Thursday, July 31, 2008

Peanut Butter dip

Today I decided an apple wasn't good enough. I wanted an apple with dip! Unfortunately, I can't tell you the exact amounts to use (because when I suddenly decide to invent something, I don't measure), but I can tell you the ingredients for a quick, yummy dip:

In a little bowl, whisk with a fork:
-peanut butter
-powdered sugar (not too much if your peanut butter is sweetened)
-a bit of cinnamon (I used cassia)
-a few drops of vanilla extract
-milk, enough to make it creamy

The cinnamon adds just the right warmth. I call it my secret ingredient. :)

Monday, July 28, 2008

Something old and Something new

First of all, leftover cookie dough is delicious! In fact, it is a little too good because instead of baking a second batch of cookies, Christina and I (Peter may have helped too!) ate most of it. I mean, homemade cookie dough is naturally an excellent topping for ice cream, not to mention a great snack. . .

A few days ago we began our search for the perfect chocolate chip cookie. For our first test we made two different kinds. Both were supposed to be a little crispy on the outside and soft in the middle. The favorite recipe can be traced back to 1943, first published in a wartime issue of the Joy of Cooking. Unfortunately, we baked them on a very humid day which affected the consistency of the dough and finished product. True to Kira form, we ended up with very thin cookies for our first batch, although later taste tests proved this minor inconvenience to be a mute point. They were delicious! The vanilla extract added extra flavor to the cookie, and they were still fabulous days after baking.

The second "something new"recipe was good but not great. They were thick and chewy, exactly what we were looking for, however the taste did not meet our expectations. The chocolate flavor did not burst from the cookie and overall something seemed to be missing.

Christina and I highly recommend "something old" and hope you find time to enjoy this delightful, little treat.

Wednesday, July 23, 2008

Cookie recipe #2: Something New

Our "Something New" is a recipe published in 1996 by the magazine Cooks Illustrated in their hunt for a "thick, chewy gourmet shop cookie at home" ( (again, a review/s will follow)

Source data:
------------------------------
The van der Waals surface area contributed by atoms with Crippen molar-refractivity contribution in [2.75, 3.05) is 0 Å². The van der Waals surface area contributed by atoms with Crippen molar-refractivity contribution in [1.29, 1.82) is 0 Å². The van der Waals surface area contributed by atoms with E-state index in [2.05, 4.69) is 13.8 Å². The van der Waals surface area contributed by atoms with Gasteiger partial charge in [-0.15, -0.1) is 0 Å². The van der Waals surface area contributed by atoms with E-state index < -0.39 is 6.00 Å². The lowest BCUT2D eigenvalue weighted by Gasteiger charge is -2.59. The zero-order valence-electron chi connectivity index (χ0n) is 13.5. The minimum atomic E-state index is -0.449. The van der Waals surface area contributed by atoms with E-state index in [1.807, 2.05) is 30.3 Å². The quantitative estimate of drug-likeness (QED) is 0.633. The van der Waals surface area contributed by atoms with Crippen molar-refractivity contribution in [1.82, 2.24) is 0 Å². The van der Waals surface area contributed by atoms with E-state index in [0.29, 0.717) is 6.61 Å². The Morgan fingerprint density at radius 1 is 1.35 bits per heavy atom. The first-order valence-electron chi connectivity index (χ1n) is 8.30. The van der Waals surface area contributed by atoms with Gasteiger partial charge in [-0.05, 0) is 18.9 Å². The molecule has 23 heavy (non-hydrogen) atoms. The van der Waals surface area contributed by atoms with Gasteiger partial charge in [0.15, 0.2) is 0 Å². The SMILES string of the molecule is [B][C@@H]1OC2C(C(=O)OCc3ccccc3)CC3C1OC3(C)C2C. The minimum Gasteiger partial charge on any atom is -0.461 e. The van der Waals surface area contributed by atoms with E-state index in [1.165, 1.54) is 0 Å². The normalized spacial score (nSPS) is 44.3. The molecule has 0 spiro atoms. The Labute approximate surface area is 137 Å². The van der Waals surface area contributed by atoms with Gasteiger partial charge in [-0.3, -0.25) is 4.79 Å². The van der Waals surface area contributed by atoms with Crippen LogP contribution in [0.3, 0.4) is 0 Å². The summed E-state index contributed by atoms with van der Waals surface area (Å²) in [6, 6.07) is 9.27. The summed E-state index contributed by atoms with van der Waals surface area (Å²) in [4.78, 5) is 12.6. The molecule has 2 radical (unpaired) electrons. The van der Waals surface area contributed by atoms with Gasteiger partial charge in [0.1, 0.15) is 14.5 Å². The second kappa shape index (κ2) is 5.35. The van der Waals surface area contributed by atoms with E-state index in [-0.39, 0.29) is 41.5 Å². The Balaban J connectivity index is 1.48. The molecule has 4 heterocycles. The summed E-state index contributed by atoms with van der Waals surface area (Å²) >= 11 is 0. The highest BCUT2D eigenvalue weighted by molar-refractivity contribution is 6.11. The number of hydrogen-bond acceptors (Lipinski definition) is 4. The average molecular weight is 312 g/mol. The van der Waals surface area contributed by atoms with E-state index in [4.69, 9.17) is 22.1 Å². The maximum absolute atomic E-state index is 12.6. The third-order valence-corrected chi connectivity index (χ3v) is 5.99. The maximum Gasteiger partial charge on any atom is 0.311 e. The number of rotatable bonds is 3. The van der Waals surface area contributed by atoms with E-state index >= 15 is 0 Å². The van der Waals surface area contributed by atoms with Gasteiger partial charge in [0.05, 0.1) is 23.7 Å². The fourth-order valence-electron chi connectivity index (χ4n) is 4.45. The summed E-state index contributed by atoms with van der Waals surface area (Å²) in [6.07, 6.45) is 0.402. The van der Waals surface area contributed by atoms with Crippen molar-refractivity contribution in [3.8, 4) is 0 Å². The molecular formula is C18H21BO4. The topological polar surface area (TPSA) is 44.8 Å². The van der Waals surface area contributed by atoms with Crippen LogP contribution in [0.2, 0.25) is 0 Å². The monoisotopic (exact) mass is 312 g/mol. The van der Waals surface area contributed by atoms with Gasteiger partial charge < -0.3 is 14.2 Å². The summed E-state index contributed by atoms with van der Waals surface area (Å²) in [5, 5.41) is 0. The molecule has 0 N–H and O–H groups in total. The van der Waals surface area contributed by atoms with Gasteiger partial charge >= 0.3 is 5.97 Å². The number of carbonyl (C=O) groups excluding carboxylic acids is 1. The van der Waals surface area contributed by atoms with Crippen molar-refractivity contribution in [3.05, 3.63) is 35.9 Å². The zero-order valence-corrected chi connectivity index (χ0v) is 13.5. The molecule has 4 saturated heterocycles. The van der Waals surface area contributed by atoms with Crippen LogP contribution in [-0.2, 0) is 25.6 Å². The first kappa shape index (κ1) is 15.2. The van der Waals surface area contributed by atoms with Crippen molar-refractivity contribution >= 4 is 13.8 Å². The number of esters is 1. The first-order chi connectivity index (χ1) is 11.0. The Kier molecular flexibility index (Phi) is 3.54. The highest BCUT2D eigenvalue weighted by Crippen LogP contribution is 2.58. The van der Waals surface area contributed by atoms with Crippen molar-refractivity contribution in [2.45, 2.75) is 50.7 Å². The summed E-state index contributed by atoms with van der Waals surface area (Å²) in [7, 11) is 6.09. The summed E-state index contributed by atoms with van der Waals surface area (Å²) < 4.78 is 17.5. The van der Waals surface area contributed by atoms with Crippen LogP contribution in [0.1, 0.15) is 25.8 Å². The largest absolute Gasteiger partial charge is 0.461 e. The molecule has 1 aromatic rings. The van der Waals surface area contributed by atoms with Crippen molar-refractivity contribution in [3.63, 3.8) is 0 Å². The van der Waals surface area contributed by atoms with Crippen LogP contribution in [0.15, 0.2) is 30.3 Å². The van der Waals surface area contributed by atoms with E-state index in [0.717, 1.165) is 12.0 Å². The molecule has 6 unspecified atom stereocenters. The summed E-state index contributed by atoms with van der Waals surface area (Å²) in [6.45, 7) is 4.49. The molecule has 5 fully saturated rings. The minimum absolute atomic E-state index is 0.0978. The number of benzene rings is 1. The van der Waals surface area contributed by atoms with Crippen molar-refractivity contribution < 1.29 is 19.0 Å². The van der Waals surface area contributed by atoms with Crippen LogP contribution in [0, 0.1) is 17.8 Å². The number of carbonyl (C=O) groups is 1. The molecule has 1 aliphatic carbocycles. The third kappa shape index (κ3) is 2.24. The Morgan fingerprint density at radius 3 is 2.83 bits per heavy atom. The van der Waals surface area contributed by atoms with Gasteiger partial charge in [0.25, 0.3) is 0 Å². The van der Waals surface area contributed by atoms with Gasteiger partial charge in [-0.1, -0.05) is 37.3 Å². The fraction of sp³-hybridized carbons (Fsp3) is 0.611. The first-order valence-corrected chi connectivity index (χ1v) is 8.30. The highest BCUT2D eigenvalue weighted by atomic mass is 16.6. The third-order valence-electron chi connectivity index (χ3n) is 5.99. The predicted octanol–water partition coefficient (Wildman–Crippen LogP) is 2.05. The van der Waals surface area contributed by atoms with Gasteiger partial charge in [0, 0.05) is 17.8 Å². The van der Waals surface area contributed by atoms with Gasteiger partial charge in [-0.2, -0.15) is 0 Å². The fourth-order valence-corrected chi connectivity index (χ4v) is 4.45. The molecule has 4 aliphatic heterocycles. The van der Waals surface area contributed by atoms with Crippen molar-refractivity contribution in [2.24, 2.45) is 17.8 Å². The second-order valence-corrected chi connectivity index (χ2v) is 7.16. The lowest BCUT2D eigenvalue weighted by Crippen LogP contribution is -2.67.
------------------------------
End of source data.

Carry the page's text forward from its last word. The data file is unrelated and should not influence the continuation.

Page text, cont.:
Thick and Chewy Chocolate Chip Cookies

2 1/8 cups bleached all-purpose flour (about 10 1/2 ounces) (we used unbleached)
1/2 teaspoon table salt
1/2 teaspoon baking soda
12 tablespoons unsalted butter (1 1/2 sticks), melted and cooled slightly
1 cup brown sugar (light or dark), 7 ounces (we used dark)
1/2 cup granulated sugar (3 1/2 ounces)
1 large egg
1 large egg yolk
2 teaspoons vanilla extract
1 - 2 cups chocolate chips or chunks (semi or bittersweet) (we used bittersweet chunks from Trader Joes)

1. Heat oven to 325 degrees. Adjust oven racks to upper- and lower-middle positions. Mix flour, salt, and baking soda together in medium bowl; set aside.

2. Either by hand or with electric mixer, mix butter and sugars until thoroughly blended. Mix in egg, yolk, and vanilla. Add dry ingredients; mix until just combined. Stir in chips.

3. Following illustrations below, form scant 1/4 cup dough into ball. Holding dough ball using fingertips of both hands, pull into two equal halves. Rotate halves ninety degrees and, with jagged surfaces exposed, join halves together at their base, again forming a single cookie, being careful not to smooth dough’s uneven surface. Place formed dough onto one of two parchment paper-lined 20-by-14-inch lipless cookie sheets, about nine dough balls per sheet. Smaller cookie sheets can be used, but fewer cookies can be baked at one time and baking time may need to be adjusted. (Dough can be refrigerated up to 2 days or frozen up to 1 month—shaped or not.)

NOTE: try as we may, this part was impossible due to the Rochester humidity. Instead, we plopped the same amount right onto the sheet. We knew that it would spread out anyway, so whatever.